ISNER'S HOME COURT ADVANTAGE
The tennis tours have come to the U.S., and John Isner is surging. That those two events are coinciding is no coincidence: Isner, the 6’10″ American from North Carolina, always has had his best results on home courts.
Isner won his first two matches in Washington, D.C., this week in straight sets to advance to the quarterfinals on Friday, where he beat Marcos Baghdatis in three sets. This run, after winning in Atlanta last week and reaching the semifinal in Newport, R.I., earlier this month, improves Isner’s career record in the U.S. in tour-level matches to 125-59, according to data provided by tennisabstract.com proprietor Jeff Sackmann. His record away from the U.S. is 66-65: striking both because of his far-lower winning percentage away from home and because the vast majority of his wins have come in the U.S., during an era when the vast majority of tournaments are played elsewhere and the balance of power is shifting away from the U.S. every additional day that no American man ranks in the Top 10; Isner is the highest ranked American man, at No. 20.
With one of the weakest returns in the Top 100, Isner has risen in the rankings with his serving prowess and ability to play even better in set-settling tiebreakers. (Tournaments without final-set tiebreakers — all of them outside the U.S. — haven’t treated Isner well.) He does even better in tiebreakers in the U.S. than elsewhere, winning 69% in the U.S. to 60% in other countries. Before Baghdatis won the first set of their match Friday in a tiebreaker, Isner had won his last four tiebreakers. But what really sets apart his U.S. results is his improved ability to avoid tiebreakers by getting a break — often all he needs to win a set — more often. His ratio of return points won to service points lost in the U.S. is 1.06, compared to a career average of 1. And he has won 30.8% of return points in the U.S., compared to 30.1% overall. Those slight differences translate into many more matches won for a man whose serve is broken so rarely: Isner didn’t even face a break point in his wins Thursday and Friday in Washington.
Isner’s preference for home tournaments is also reflected in the dominance of American English on his trophies. Six of his seven career titles and six of his seven runner-up finishes have come in the U.S. All this at a time when just one of the four Grand Slams, three of the nine Masters events a rung below, and one of the 11 500-level events a notch below Masters (this week’s tournament in Washington) are held in the U.S. Though Roland Garros is the last significant tournament in the calendar to be played on clay, many Top 20 players skipped the July North American hard-court season in favor of clay events in Europe, highlighted by two appearances by Roger Federer, in Hamburg and Gstaad, Switzerland.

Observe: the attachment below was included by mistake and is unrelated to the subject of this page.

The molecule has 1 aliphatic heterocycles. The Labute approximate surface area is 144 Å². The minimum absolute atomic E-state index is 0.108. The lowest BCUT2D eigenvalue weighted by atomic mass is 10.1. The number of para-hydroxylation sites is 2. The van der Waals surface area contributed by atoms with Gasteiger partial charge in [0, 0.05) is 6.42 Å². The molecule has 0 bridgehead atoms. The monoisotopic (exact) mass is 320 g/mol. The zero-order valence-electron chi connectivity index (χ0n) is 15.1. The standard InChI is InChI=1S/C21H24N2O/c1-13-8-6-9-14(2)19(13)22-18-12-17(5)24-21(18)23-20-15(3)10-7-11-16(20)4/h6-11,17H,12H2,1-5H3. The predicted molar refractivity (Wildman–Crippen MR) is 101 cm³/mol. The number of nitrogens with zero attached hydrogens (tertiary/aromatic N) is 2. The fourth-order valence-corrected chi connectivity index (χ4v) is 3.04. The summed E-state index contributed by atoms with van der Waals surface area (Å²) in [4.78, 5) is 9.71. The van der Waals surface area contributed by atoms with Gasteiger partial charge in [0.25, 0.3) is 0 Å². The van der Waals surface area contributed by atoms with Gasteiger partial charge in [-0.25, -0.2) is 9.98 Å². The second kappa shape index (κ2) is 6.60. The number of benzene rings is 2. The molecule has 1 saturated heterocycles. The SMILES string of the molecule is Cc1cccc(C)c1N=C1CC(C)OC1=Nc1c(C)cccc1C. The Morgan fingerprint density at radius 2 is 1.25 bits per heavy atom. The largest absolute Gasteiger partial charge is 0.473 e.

The stepped-up competition from clay events, and the dwindling competition from fellow Americans, help explain Isner’s success in the U.S. — he’s generally thriving against weaker fields. He was the top seed in Atlanta last week, at No. 22 in the rankings — after the top seed was ranked 11th or better the last three years, according to data provided by Sackmann. The Newport field was significantly weaker than last year’s in just about every measure. Washington’s field is slightly tougher than last year’s but still doesn’t include any top-five players. Just 11 years ago, three of the non-Masters events in the U.S. leading up to the U.S. Open featured top-three players. And just one of Isner’s seven career titles — Winston-Salem last year — came with any Top 10 players in the field.
There are other reasons Isner plays his best tennis in the U.S., including his preference for fast hard courts and his experience playing on them in the heat, from growing up in North Carolina and playing his college tennis at the University of Georgia. And he’s hardly the only recent American to do his best work in the U.S. Mardy Fish, Sam Querrey, James Blake and the retired Andy Roddick each had at least as many titles and runner-up finishes in the U.S. as elsewhere — collectively about two-thirds of that quartet’s titles and finals came in the U.S. And the next generation of American men have played a lot of their tour-level tennis in the U.S. in part because that’s where tournaments are most likely to grant Americans wild cards.
None of this diminishes Isner’s accomplishments — he’s beaten some very good players in the U.S., including Roddick when he was ranked fifth in the world at the 2009 U.S. Open; No. 1 Novak Djokovic at Indian Wells last year; and Top 10ers Jo Wilfried Tsonga and Tomas Berdych in successive matches in third-set tiebreakers at Winston-Salem last year. But it does mean however successful Isner’s American summer ends up being, it’s no guarantee he’ll extend that success when the tour leaves the U.S.: Isner has won just six of his last 20 matches away from the U.S.